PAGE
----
I know a lot of people are upset about the election results. (I know a lot of people, aren’t, too, and this post is for you, too.)
And I know talking politics on a blog about crafting seems like just a really bad idea, but I’m all about creating the life you want in every aspect, and I think we all might need some creative thinking around how to get over our hurt and confusion (or to use our celebratory mood for continued good) and do something constructive rather than reading all the stuff that’s being said on both sides that isn’t very productive.
It’s OK to Feel Bad
If you need to mourn, or feel angry or confused or frustrated, that’s OK. Feel whatever you feel for a little while.
Focus on a Cause
Once the elections are over, it’s not so much about people any more. Regardless of what you think about who got elected, you probably still have certain issues that are really important to you that you want to see dealt with or taken care of.
Focus on that.
For example here in Arkansas there was a lot of talk about early childhood education and expanding pre-K programs in the state. That’s something I care about (my daughter happens to be in pre-K right now) so I will want to stay on top of that issue when the next legislative session comes around.
I’ll want to keep in touch with Arkansas Advocates for Children and Families, because they are the lobbyists for kids in our state.
You can find groups in your city or state that focus on issues that are important to you. Support them with your time and money if you can, or just sign up for their e-mails and take action when issues that are important to you are in the news.
Where I live, we have another election next month having to do with a civil rights ordinance. So that’s a super-important thing to focus on.
And there’s always 2016, right? And 2018 for voting out (or retaining, as you like) the people who just got voted in/re-elected this time around.
Who can you support in the next round? Or maybe you should run for something.
Remember We’re All Human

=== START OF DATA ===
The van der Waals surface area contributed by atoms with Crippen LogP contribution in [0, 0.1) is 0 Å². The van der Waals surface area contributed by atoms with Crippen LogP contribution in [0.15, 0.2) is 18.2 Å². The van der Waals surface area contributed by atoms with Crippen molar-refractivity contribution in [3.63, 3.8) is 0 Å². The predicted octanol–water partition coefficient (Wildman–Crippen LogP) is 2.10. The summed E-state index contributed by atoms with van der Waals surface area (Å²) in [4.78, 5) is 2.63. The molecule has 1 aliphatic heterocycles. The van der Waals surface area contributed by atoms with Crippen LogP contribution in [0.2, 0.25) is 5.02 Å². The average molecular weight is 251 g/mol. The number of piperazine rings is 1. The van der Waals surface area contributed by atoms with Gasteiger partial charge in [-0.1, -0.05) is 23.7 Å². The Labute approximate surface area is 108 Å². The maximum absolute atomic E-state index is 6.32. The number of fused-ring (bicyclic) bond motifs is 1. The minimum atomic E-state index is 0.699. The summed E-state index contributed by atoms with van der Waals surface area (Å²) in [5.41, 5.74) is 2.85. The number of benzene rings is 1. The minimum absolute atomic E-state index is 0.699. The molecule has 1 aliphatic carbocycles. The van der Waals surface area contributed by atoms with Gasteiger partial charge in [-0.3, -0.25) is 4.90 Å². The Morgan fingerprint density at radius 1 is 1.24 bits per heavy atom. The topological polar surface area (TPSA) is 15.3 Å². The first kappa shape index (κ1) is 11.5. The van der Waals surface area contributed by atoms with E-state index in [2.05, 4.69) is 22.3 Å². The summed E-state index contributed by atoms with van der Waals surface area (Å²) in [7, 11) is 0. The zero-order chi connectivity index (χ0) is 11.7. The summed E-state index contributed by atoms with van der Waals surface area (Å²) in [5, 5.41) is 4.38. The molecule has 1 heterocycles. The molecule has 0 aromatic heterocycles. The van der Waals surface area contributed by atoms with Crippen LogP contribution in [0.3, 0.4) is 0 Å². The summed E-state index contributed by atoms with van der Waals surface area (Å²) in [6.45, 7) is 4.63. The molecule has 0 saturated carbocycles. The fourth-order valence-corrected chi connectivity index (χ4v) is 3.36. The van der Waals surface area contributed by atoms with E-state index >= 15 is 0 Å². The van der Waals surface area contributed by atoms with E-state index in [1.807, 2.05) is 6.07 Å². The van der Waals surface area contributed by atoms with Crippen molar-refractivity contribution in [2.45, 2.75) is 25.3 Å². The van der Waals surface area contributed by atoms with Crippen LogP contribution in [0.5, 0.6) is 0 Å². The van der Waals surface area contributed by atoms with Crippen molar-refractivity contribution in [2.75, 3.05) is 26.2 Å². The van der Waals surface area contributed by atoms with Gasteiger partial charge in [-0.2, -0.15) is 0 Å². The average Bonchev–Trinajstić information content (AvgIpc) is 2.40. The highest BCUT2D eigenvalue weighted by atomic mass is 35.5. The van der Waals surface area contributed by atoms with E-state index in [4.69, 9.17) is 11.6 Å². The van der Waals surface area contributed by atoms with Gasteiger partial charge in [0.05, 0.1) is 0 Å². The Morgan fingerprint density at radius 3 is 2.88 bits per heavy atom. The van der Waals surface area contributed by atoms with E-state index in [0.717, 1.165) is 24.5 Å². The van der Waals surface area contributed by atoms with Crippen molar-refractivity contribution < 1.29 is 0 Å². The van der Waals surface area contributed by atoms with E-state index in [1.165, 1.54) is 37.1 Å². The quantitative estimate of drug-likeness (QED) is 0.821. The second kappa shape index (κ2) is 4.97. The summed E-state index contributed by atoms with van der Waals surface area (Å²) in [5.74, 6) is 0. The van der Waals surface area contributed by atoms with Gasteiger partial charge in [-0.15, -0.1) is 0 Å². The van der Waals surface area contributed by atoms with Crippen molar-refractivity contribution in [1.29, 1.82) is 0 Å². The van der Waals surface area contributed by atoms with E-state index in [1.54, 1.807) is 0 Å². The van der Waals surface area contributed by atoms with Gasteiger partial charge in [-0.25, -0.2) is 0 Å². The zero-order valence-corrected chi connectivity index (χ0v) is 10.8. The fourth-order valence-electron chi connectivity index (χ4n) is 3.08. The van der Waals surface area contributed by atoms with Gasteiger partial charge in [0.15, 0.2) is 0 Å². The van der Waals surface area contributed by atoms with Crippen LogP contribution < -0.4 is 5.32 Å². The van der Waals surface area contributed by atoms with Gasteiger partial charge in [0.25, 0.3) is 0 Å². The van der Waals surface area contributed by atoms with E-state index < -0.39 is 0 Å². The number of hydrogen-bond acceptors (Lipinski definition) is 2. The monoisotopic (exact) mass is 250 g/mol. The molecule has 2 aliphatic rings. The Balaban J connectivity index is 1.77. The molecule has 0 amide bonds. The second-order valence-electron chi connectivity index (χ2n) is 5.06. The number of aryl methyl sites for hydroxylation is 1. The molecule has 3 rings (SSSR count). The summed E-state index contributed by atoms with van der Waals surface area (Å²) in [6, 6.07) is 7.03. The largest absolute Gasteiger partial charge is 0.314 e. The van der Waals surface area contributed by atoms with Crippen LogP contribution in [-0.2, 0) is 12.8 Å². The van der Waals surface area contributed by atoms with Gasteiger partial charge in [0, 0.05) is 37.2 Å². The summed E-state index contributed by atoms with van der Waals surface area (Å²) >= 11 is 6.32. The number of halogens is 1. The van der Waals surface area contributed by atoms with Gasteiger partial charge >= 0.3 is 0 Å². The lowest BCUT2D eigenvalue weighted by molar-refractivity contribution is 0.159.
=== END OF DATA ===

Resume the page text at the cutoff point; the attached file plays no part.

If you watch too much television or read too much on the Internet, you might forget that the people on the other side of the aisle are not monsters. They probably love their kids and families about as much as you do. They have different ideas about how to run things, and how to show care for other human beings, but most of them probably are not truly evil.
When our opinions differ we still have to let them know. We all need to fight for those issues that are important to us and to let our lawmakers know what we think. That’s the whole point of representative democracy. (Though lots of arguments could be made for the fact that the people are not represented so much as the monied special interests, this is not the place for that. Let’s live in optimism for just a minute.)
Josh Lyman: Tell me democracy doesn’t have a sense of humor. We sit here, we drink this beer out here on the stoop, in violation about 47 city ordinances. I don’t know, Toby, it’s election night. What do you say about a government that goes out of its way to protect even citizens that try to destroy it?
Toby Ziegler: God bless America.
(From The West Wing episode “The Midterms”)
So take this time to celebrate or regroup, but then remember that participation is more than an every two years event.
What issue are you going to hound your representatives about next year? I’d love to know.